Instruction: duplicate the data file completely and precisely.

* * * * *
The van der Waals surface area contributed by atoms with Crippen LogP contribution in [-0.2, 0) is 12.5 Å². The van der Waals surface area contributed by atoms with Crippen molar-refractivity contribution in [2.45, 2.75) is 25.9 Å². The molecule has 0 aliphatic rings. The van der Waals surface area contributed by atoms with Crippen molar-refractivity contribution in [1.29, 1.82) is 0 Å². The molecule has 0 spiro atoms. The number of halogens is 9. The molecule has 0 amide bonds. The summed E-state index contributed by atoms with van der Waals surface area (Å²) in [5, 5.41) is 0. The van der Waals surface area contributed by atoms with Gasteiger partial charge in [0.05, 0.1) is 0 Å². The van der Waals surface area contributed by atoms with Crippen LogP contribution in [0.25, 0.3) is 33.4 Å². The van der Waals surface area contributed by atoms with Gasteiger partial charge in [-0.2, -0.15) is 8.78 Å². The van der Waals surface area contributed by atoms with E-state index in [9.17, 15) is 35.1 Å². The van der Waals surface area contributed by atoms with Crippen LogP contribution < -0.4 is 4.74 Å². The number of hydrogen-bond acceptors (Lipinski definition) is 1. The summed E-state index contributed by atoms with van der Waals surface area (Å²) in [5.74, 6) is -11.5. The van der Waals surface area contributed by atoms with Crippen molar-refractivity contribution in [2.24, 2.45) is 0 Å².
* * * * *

The van der Waals surface area contributed by atoms with Crippen LogP contribution in [-0.2, 0) is 12.5 Å². The van der Waals surface area contributed by atoms with Crippen molar-refractivity contribution in [2.45, 2.75) is 25.9 Å². The molecule has 0 aliphatic rings. The van der Waals surface area contributed by atoms with Crippen molar-refractivity contribution in [1.29, 1.82) is 0 Å². The molecule has 0 spiro atoms. The number of halogens is 9. The molecule has 0 amide bonds. The summed E-state index contributed by atoms with van der Waals surface area (Å²) in [5, 5.41) is 0. The van der Waals surface area contributed by atoms with Gasteiger partial charge in [0.05, 0.1) is 0 Å². The van der Waals surface area contributed by atoms with Crippen LogP contribution in [0.25, 0.3) is 33.4 Å². The van der Waals surface area contributed by atoms with Gasteiger partial charge in [-0.2, -0.15) is 8.78 Å². The van der Waals surface area contributed by atoms with E-state index in [9.17, 15) is 35.1 Å². The van der Waals surface area contributed by atoms with Crippen LogP contribution < -0.4 is 4.74 Å². The number of hydrogen-bond acceptors (Lipinski definition) is 1. The summed E-state index contributed by atoms with van der Waals surface area (Å²) in [5.74, 6) is -11.5. The van der Waals surface area contributed by atoms with Crippen molar-refractivity contribution in [2.24, 2.45) is 0 Å².